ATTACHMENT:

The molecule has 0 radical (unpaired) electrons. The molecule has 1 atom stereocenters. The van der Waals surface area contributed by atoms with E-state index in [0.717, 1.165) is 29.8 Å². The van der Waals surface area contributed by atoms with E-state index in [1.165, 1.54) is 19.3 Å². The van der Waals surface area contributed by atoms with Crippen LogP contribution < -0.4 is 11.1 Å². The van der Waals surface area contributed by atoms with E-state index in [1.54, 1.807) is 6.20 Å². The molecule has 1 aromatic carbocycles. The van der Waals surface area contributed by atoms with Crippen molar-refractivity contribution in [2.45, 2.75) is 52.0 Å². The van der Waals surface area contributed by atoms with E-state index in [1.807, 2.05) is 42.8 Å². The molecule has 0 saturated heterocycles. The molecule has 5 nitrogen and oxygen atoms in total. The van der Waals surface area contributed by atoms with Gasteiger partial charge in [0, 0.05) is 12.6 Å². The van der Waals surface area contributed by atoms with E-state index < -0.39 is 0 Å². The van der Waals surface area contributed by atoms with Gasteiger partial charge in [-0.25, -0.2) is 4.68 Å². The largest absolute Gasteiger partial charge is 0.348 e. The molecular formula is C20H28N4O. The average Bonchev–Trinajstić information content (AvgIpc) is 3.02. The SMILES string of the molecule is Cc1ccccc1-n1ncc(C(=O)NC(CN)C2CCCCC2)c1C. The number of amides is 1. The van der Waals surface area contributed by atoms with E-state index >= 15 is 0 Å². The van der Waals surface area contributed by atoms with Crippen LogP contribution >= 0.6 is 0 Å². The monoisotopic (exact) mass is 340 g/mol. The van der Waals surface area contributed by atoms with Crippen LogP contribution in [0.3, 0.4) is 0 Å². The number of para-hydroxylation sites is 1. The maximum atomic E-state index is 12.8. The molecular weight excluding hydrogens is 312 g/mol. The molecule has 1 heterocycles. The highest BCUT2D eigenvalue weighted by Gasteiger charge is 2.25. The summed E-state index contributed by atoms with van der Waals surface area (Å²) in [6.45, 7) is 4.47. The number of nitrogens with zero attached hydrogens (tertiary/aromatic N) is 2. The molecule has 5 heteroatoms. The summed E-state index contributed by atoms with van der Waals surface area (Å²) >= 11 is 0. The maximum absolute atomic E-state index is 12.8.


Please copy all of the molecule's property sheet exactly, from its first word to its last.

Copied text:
The molecule has 0 radical (unpaired) electrons. The molecule has 1 atom stereocenters. The van der Waals surface area contributed by atoms with E-state index in [0.717, 1.165) is 29.8 Å². The van der Waals surface area contributed by atoms with E-state index in [1.165, 1.54) is 19.3 Å². The van der Waals surface area contributed by atoms with Crippen LogP contribution < -0.4 is 11.1 Å². The van der Waals surface area contributed by atoms with E-state index in [1.54, 1.807) is 6.20 Å². The molecule has 1 aromatic carbocycles. The van der Waals surface area contributed by atoms with Crippen molar-refractivity contribution in [2.45, 2.75) is 52.0 Å². The van der Waals surface area contributed by atoms with E-state index in [1.807, 2.05) is 42.8 Å². The molecule has 0 saturated heterocycles. The molecule has 5 nitrogen and oxygen atoms in total. The van der Waals surface area contributed by atoms with Gasteiger partial charge in [0, 0.05) is 12.6 Å². The van der Waals surface area contributed by atoms with E-state index < -0.39 is 0 Å². The van der Waals surface area contributed by atoms with Gasteiger partial charge in [-0.25, -0.2) is 4.68 Å². The largest absolute Gasteiger partial charge is 0.348 e. The molecular formula is C20H28N4O. The average Bonchev–Trinajstić information content (AvgIpc) is 3.02. The SMILES string of the molecule is Cc1ccccc1-n1ncc(C(=O)NC(CN)C2CCCCC2)c1C. The number of amides is 1. The van der Waals surface area contributed by atoms with E-state index >= 15 is 0 Å². The van der Waals surface area contributed by atoms with Crippen LogP contribution >= 0.6 is 0 Å². The monoisotopic (exact) mass is 340 g/mol. The van der Waals surface area contributed by atoms with Crippen LogP contribution in [0.3, 0.4) is 0 Å². The number of para-hydroxylation sites is 1. The maximum atomic E-state index is 12.8. The molecular weight excluding hydrogens is 312 g/mol. The molecule has 1 heterocycles. The highest BCUT2D eigenvalue weighted by Gasteiger charge is 2.25. The summed E-state index contributed by atoms with van der Waals surface area (Å²) in [6.45, 7) is 4.47. The number of nitrogens with zero attached hydrogens (tertiary/aromatic N) is 2. The molecule has 5 heteroatoms. The summed E-state index contributed by atoms with van der Waals surface area (Å²) >= 11 is 0. The maximum absolute atomic E-state index is 12.8.